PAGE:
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Hacking for Good 1

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For the last few months I've been grappling with a few interesting questions and problems and trying to find good solutions to them. But first, a thought experiment for you: Ask yourself what the last positive experience you had with a stranger. You don't have to tell me it, just think about it. If you want to tell me about it though, email me, by all means!

Tonight I spent about twenty minutes talking to a couple visiting from out of town who were trying to find some good places to eat while they were staying here. I recommended the place that I had just got back from, Shan Dong (which is a lovely chinese restaurant if you're ever in Oakland), and they told me they had eaten breakfast there and really enjoyed it.

In a related experiment, I spent much of the last few months doing something really simple: asking people online for hugs the next time I saw them. I didn't get many hugs. I didn't have many people reach out and ask if I wanted to get coffee and catch up with them. This is simply because I didn't have those sorts of relationships out here. I recently reconnected with one of my friends who is in much the same position, and it's affecting her in much worse fashion than it is for myself.

Randall Munroe is, to no one's surprise, a huge point of inspiration in my daily life, what with being a geek and all. One of his most inspirational set of comics has been Choices because it strikes a real chord with me and shows a huge disconnect in how things should be compared to how things actually are. We don't fly enough kites, strangers. We're too busy interacting (in the loosest sense of the word) with our friends and family on social networks and chat to notice that the people we walk past on the street are interesting and could be good friends themselves.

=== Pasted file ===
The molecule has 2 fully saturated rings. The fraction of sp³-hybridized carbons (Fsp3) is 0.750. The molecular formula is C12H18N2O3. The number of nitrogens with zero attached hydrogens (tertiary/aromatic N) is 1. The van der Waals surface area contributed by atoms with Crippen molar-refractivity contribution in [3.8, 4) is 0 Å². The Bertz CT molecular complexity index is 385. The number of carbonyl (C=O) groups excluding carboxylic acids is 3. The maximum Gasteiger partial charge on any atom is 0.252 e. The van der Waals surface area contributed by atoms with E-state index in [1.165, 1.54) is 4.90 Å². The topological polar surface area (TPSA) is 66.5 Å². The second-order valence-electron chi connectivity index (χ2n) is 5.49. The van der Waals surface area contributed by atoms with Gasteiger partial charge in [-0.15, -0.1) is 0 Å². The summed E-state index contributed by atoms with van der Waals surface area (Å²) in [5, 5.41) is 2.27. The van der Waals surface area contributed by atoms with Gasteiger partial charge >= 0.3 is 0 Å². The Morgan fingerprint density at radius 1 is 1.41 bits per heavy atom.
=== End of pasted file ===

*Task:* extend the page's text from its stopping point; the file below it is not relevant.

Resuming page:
Coffee shops are the rare difference in how these interactions occur any more; it's still socially acceptable to strike up a conversation with someone at a coffee shop about what they are working on and what their interests are. It's not socially acceptable to do that waiting in line at BART or walking your dog at the part, or getting food at the grocery store. Why? Our culture breeds this sort of xenophobia where anyone who is not One Of Us is someone to fear, a criminal, a pervert, crazy.

We live in a world where we are increasingly connected with the people we are emotionally closest to, while becoming increasingly isolated from the people we are most proximally close to, I want to see and build solutions that solve that and draw these two groups closer to a single group. It's only going to get worse as we move towards a more ephemeral and international society. It was taken to extremes in Cory Doctorow's book Eastern Standard Tribe, where a man's actions and desires are completely disconnected from the world he physically lives in, driven only by the xenophobia of the social group he best identifies with. I think that's kind of sad.